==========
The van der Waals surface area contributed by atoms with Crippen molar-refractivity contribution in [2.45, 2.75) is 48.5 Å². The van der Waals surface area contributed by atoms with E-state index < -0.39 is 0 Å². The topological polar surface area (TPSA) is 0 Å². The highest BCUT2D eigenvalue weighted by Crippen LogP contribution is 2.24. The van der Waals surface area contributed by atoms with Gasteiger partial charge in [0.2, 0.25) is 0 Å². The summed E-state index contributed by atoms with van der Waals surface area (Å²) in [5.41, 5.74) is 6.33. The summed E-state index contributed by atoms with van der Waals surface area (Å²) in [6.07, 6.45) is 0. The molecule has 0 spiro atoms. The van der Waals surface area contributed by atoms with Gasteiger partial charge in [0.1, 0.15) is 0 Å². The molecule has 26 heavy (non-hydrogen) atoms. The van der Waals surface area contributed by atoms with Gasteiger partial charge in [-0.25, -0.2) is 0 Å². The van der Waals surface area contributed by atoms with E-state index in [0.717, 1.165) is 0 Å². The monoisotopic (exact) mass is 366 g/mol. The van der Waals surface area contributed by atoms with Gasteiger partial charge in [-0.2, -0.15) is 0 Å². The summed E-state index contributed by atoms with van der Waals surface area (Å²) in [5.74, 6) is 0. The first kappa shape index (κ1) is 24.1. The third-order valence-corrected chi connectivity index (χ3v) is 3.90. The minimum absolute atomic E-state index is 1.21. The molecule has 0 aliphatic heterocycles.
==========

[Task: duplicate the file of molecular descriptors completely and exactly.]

The van der Waals surface area contributed by atoms with Crippen molar-refractivity contribution in [2.45, 2.75) is 48.5 Å². The van der Waals surface area contributed by atoms with E-state index < -0.39 is 0 Å². The topological polar surface area (TPSA) is 0 Å². The highest BCUT2D eigenvalue weighted by Crippen LogP contribution is 2.24. The van der Waals surface area contributed by atoms with Gasteiger partial charge in [0.2, 0.25) is 0 Å². The summed E-state index contributed by atoms with van der Waals surface area (Å²) in [5.41, 5.74) is 6.33. The summed E-state index contributed by atoms with van der Waals surface area (Å²) in [6.07, 6.45) is 0. The molecule has 0 spiro atoms. The van der Waals surface area contributed by atoms with Gasteiger partial charge in [0.1, 0.15) is 0 Å². The molecule has 26 heavy (non-hydrogen) atoms. The van der Waals surface area contributed by atoms with Gasteiger partial charge in [-0.25, -0.2) is 0 Å². The van der Waals surface area contributed by atoms with E-state index in [0.717, 1.165) is 0 Å². The monoisotopic (exact) mass is 366 g/mol. The van der Waals surface area contributed by atoms with Gasteiger partial charge in [-0.2, -0.15) is 0 Å². The summed E-state index contributed by atoms with van der Waals surface area (Å²) in [5.74, 6) is 0. The first kappa shape index (κ1) is 24.1. The third-order valence-corrected chi connectivity index (χ3v) is 3.90. The minimum absolute atomic E-state index is 1.21. The molecule has 0 aliphatic heterocycles.